Elizabeth Knox Online

On Tuesday I had the opportunity to talk at an event called “Does Your Job Matter?”. It was about the importance of not separating your life into distinct faith and work categories, but to live more holistically.

Here's the third of three posts, recapping what I talked about:

The work you’re doing is important – it’s important because it gives you a chance to actually come in contact with the world and influence it. It’s important because it’s an offering of worship back to God. And it’s important because it provides things people need.

So what do we do about it? How do we actually go about influencing the world, and how do we talk about it from a Biblical perspective?

Sunday/Monday Disconnect

I find that we have this “Sunday/Monday disconnect.” On Sundays we learn biblical principles, and on Mondays we aren’t sure how to make them relevant to the place we spend most of our time and energy. If we come to the realization that “work” is important – then it becomes important to talk about it from a biblical perspective.

It could be harder for you to be a Christian in some fields. You may face extra scrutiny because you are a Christian; your opinions may be subject to skepticism from those who assume you are trying to advance a certain set of beliefs. Or if you set different boundaries than the culture you work in (boundaries about alcohol, relationships with colleagues of the opposite sex, the hours you keep).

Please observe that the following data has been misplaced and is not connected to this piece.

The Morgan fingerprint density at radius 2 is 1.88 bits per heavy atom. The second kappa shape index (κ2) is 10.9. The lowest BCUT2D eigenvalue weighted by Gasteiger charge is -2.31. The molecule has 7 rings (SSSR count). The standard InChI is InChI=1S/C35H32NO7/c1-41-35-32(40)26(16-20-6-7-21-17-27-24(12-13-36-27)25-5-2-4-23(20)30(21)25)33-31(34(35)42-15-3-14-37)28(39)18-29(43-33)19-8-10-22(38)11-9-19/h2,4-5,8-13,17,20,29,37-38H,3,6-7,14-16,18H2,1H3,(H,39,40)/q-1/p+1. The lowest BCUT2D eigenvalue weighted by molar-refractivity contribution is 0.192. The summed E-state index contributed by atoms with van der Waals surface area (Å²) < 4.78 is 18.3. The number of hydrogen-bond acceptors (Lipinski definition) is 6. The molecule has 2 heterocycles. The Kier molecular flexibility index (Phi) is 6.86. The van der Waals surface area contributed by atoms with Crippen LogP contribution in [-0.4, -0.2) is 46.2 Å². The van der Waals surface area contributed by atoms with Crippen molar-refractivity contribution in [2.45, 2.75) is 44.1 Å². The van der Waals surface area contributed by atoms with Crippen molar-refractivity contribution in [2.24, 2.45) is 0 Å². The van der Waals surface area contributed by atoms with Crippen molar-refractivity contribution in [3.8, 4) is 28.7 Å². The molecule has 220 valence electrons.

But being different shouldn't stop you from diving in.  We need excellent Christian professionals in every field, and becoming excellent in your field will be tough. It’s a lot easier to sit on the outside criticizing the lack of Christians in academia than it is to get your PhD and become a Christian professor. It’s far simpler to say there’s only garbage on TV than to become an excellent producer and create better television. Why would Christians want to become professors, when they feel pressure from their colleagues that their faith has no place in academics? Why would Christians become television producers when they are told that people only want to programs celebrating a lack of morality? Because we are called to be in the world.

What would your field look like if you weren’t there? What relationship would be missing? What gifts that God has given you would you be holding back? Or what cool invention or policy or artwork do you have in your head that the world could really use?

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